Fernando Velasco, who just won an National Football Conference championship ring as a backup center for the Charlotte Panthers, has a message that resonates and inspires.
If he had become a drug pusher, it would have surprised no one. After all, that is what most of his friends — even family — were. If he had given no thought to education and enlightenment, he would have become a member of the most dominant and dastardly fraternity in his hometown. He could have become the “other” guy.
How does it happen that a kid, who grows up in a drug-infested environment in the projects in Wrens, Georgia, escape prevailing crime and hopelessness to fulfill an ambition to better himself?
Escaping the road to ruin began with his grandfather, James Hill, who taught Fernando that hard work and making good choices would give him opportunity, insulation from evil and the right stuff for survival.
His father was incarcerated all of Fernando’s life. His uncles, cousins and close friends dealt in drugs. Fernando wanted to be different.
Spurning that lifestyle, he gained traction that would entrench him in another world. When he was a teenager, he was like so many of his friends — fatherless.
He vowed that he would be a responsible father one day. When he became a father, he would be there for his kids.
At Georgia, he had teammates who had fathers who came to practice and then went to dinner with their sons. Fernando didn’t have that experience, and it was depressing. However, it strengthened his resolve to become a father who would give his son what he didn’t have.
While he makes his home in Suwanee, Fernando experiences exhilaration when he comes to Athens, a “beside himself” experience, which brings him to testify emotionally to his days on campus to the extent that you might see him as a shill for the Bulldogs.
“Oh man,” he says, “I can’t wait to get to Athens. So many wonderful memories. It will always be home. It is where I became a man — where I met people and learned about life. You can’t believe how proud I am of my degree and the love I have for the campus, which is where I learned the value of friendship. UGA can count on me being an active alumnus.”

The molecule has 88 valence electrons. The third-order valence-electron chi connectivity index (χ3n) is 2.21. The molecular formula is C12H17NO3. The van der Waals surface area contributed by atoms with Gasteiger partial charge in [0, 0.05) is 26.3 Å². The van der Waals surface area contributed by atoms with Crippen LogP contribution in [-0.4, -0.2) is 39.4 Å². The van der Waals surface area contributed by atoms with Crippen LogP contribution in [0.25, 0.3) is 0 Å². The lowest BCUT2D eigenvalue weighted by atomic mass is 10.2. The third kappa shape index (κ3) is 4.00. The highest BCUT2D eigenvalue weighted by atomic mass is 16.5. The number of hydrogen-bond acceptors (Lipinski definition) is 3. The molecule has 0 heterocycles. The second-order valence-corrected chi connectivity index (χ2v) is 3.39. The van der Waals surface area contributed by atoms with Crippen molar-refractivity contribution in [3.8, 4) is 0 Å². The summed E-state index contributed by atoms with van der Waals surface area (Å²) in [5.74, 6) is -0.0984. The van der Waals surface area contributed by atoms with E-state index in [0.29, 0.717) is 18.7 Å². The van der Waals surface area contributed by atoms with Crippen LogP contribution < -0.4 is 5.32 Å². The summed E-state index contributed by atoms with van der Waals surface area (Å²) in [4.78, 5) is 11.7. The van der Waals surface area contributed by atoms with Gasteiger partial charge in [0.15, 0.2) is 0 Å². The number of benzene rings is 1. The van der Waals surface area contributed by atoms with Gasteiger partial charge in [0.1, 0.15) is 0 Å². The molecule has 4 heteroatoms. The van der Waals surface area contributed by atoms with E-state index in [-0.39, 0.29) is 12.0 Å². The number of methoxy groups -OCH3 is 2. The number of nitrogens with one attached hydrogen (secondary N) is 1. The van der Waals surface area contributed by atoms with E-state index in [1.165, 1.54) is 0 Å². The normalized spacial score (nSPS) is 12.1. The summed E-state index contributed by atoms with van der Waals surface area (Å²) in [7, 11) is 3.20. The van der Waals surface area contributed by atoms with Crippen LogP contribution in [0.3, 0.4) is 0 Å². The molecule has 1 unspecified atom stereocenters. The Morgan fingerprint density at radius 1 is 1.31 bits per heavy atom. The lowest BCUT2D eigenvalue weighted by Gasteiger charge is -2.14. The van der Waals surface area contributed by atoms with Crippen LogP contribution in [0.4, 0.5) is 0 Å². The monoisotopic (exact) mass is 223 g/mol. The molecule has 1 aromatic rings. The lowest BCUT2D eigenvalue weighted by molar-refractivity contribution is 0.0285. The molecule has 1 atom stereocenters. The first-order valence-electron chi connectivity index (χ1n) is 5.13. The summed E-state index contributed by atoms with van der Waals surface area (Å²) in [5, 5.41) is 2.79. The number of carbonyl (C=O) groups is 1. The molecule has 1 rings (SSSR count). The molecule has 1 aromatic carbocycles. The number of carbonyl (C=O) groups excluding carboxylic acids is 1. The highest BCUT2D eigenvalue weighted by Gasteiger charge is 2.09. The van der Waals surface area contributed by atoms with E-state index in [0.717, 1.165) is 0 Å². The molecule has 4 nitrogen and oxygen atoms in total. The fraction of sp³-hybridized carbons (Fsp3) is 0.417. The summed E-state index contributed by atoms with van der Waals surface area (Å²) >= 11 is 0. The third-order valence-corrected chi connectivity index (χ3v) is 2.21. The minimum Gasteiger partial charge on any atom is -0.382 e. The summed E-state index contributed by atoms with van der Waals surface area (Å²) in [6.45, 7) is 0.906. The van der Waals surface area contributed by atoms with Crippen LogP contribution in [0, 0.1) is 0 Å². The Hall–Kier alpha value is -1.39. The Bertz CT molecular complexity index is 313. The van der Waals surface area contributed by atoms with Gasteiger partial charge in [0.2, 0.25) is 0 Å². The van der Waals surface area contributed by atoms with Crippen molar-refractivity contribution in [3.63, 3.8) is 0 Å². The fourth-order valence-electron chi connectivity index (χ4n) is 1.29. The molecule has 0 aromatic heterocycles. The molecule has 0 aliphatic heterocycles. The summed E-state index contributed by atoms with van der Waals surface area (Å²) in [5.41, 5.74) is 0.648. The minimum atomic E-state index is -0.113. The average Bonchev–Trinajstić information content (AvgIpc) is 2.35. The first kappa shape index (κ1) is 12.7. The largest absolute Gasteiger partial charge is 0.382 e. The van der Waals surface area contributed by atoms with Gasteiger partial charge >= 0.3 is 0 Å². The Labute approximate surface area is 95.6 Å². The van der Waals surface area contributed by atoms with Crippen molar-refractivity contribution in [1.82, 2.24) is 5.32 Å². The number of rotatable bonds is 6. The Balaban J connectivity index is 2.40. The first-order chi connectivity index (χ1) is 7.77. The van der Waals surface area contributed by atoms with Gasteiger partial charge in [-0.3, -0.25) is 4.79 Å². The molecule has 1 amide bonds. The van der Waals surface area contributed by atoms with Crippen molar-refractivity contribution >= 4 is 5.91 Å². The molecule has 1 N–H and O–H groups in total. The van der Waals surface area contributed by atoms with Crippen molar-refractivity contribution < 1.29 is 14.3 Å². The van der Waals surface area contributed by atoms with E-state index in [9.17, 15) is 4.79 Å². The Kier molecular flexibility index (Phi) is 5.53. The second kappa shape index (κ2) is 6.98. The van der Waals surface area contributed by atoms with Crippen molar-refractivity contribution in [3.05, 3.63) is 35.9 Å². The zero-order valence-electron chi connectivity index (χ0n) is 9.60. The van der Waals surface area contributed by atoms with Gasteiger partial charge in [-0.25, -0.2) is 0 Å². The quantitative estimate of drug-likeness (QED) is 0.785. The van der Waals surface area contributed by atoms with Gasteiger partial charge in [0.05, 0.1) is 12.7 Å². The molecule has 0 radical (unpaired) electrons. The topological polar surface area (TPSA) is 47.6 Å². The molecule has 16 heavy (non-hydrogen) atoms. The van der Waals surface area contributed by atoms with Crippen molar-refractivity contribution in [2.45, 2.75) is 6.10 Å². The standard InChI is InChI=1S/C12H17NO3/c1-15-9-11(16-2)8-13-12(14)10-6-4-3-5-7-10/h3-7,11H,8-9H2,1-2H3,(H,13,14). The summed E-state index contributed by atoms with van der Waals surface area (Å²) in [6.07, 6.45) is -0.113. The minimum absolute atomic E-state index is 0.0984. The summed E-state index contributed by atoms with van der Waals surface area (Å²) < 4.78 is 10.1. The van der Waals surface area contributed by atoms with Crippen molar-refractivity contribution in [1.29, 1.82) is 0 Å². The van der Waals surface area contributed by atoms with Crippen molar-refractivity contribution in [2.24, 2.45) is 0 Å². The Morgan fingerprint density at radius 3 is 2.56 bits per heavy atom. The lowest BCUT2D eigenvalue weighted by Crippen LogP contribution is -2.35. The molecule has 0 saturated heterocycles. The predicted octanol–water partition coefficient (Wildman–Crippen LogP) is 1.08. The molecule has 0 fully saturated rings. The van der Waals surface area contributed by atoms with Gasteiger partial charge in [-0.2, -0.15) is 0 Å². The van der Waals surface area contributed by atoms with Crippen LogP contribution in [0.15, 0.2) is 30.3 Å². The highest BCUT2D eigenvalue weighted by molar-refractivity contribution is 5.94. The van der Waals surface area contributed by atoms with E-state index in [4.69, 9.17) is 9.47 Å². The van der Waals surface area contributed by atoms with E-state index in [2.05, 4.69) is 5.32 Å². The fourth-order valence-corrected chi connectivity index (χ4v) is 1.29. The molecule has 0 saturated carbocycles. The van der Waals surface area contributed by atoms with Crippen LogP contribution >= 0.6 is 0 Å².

After catching his breath, he continues, “Being a college football player — that was big. It changed my life, and it was all good.”
Fernando is one of three Bulldogs who played in the most recent Super Bowl. Like Thomas Davis and Charles Johnson, Fernando has his own foundation — fostering the notion that you can’t be a Bulldog and play for the Panthers without creating your own charity.
And, as you might expect, the focal point of his good works is his hometown of Wrens in Jefferson County, one of those small places in the Peach State that owes its existence to a railroad. His charity, “Right Choices” — Christ, humanity, opportunity, integrity, character, education, success provide the acronym for the title — has given 3,000 books to the schools in his hometown and to schools in his wife Tieleshia’s hometown of Williston, S. C. Because of his generosity, 75 kids from Wrens got to travel to Charlotte and see a National Football League game last fall.
Altruism defines Fernando, his generosity lights up the lives of others, and his selflessness is a reminder that he is a man who is without vanity but not without charity.
His heritage is Spanish — his father is a native of South America — and a cursory look reveals that there are many Velascos who are accomplished: Jesuit priests, painters, actors, a Viceroy, a Cardinal, an admiral and one Juan Fernando Velasco, an accomplished musician from Ecuador.
Fernando is in the headline-making business, but headlines don’t turn his head. The smile of a disadvantaged kid who is the beneficiary of Fernando’s helping hand makes his day. He gets to enjoy that experience every day.
Loran Smith is an athletic administrator at the University of Georgia.